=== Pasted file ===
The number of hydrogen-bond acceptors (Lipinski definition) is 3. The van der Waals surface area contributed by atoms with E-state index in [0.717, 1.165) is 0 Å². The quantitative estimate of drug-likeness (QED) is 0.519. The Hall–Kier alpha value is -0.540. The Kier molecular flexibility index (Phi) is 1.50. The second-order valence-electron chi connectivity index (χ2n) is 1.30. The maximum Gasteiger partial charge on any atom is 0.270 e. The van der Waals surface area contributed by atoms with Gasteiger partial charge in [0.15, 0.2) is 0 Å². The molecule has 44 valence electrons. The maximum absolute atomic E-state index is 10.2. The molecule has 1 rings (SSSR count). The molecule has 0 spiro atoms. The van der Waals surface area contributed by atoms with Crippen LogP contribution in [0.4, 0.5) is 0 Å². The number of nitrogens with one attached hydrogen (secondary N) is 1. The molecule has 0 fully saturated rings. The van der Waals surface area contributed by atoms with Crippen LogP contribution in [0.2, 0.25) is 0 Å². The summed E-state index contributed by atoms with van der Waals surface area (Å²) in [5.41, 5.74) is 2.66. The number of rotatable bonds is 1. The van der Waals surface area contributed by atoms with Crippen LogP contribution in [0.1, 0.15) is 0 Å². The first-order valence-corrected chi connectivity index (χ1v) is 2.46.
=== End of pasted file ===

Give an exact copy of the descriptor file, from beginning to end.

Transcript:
The number of hydrogen-bond acceptors (Lipinski definition) is 3. The van der Waals surface area contributed by atoms with E-state index in [0.717, 1.165) is 0 Å². The quantitative estimate of drug-likeness (QED) is 0.519. The Hall–Kier alpha value is -0.540. The Kier molecular flexibility index (Phi) is 1.50. The second-order valence-electron chi connectivity index (χ2n) is 1.30. The maximum Gasteiger partial charge on any atom is 0.270 e. The van der Waals surface area contributed by atoms with Gasteiger partial charge in [0.15, 0.2) is 0 Å². The molecule has 44 valence electrons. The maximum absolute atomic E-state index is 10.2. The molecule has 1 rings (SSSR count). The molecule has 0 spiro atoms. The van der Waals surface area contributed by atoms with Crippen LogP contribution in [0.4, 0.5) is 0 Å². The number of nitrogens with one attached hydrogen (secondary N) is 1. The molecule has 0 fully saturated rings. The van der Waals surface area contributed by atoms with Crippen LogP contribution in [0.2, 0.25) is 0 Å². The summed E-state index contributed by atoms with van der Waals surface area (Å²) in [5.41, 5.74) is 2.66. The number of rotatable bonds is 1. The van der Waals surface area contributed by atoms with Crippen LogP contribution in [0.1, 0.15) is 0 Å². The first-order valence-corrected chi connectivity index (χ1v) is 2.46.